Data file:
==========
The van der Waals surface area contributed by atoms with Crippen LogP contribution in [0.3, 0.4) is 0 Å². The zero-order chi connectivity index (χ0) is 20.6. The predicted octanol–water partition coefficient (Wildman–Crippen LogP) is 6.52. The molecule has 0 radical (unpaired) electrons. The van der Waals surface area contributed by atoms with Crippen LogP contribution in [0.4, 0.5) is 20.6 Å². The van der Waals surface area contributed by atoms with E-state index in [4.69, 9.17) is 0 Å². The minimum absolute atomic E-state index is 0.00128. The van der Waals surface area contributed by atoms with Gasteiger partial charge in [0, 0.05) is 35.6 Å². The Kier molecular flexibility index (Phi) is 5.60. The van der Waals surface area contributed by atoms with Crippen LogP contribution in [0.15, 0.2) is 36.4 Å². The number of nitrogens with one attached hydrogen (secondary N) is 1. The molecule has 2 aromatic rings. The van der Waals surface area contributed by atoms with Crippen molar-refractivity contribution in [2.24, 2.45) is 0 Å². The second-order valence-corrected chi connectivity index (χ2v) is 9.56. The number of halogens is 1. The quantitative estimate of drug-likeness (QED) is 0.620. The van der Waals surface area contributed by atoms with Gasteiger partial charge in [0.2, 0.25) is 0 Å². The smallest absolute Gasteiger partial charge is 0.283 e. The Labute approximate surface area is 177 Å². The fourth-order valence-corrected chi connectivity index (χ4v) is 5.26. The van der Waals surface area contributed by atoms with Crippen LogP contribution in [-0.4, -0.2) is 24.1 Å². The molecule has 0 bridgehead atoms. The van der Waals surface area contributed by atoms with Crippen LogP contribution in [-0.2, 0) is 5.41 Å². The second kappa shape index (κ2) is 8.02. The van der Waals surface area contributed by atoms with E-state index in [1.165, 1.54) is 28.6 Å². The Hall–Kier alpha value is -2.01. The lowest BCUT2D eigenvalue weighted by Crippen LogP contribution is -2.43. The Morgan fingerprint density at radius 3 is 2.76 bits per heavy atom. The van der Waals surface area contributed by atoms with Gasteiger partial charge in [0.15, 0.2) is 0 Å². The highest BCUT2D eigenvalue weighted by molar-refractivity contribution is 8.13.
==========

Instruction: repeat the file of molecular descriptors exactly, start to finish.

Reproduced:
The van der Waals surface area contributed by atoms with Crippen LogP contribution in [0.3, 0.4) is 0 Å². The zero-order chi connectivity index (χ0) is 20.6. The predicted octanol–water partition coefficient (Wildman–Crippen LogP) is 6.52. The molecule has 0 radical (unpaired) electrons. The van der Waals surface area contributed by atoms with Crippen LogP contribution in [0.4, 0.5) is 20.6 Å². The van der Waals surface area contributed by atoms with E-state index in [4.69, 9.17) is 0 Å². The minimum absolute atomic E-state index is 0.00128. The van der Waals surface area contributed by atoms with Gasteiger partial charge in [0, 0.05) is 35.6 Å². The Kier molecular flexibility index (Phi) is 5.60. The van der Waals surface area contributed by atoms with Crippen LogP contribution in [0.15, 0.2) is 36.4 Å². The number of nitrogens with one attached hydrogen (secondary N) is 1. The molecule has 2 aromatic rings. The van der Waals surface area contributed by atoms with Crippen molar-refractivity contribution in [2.24, 2.45) is 0 Å². The second-order valence-corrected chi connectivity index (χ2v) is 9.56. The number of halogens is 1. The quantitative estimate of drug-likeness (QED) is 0.620. The van der Waals surface area contributed by atoms with Gasteiger partial charge in [0.2, 0.25) is 0 Å². The smallest absolute Gasteiger partial charge is 0.283 e. The Labute approximate surface area is 177 Å². The fourth-order valence-corrected chi connectivity index (χ4v) is 5.26. The van der Waals surface area contributed by atoms with Crippen LogP contribution in [-0.4, -0.2) is 24.1 Å². The molecule has 0 bridgehead atoms. The van der Waals surface area contributed by atoms with Crippen LogP contribution in [-0.2, 0) is 5.41 Å². The second kappa shape index (κ2) is 8.02. The van der Waals surface area contributed by atoms with E-state index in [1.165, 1.54) is 28.6 Å². The Hall–Kier alpha value is -2.01. The lowest BCUT2D eigenvalue weighted by Crippen LogP contribution is -2.43. The Morgan fingerprint density at radius 3 is 2.76 bits per heavy atom. The van der Waals surface area contributed by atoms with Gasteiger partial charge in [0.15, 0.2) is 0 Å². The highest BCUT2D eigenvalue weighted by molar-refractivity contribution is 8.13.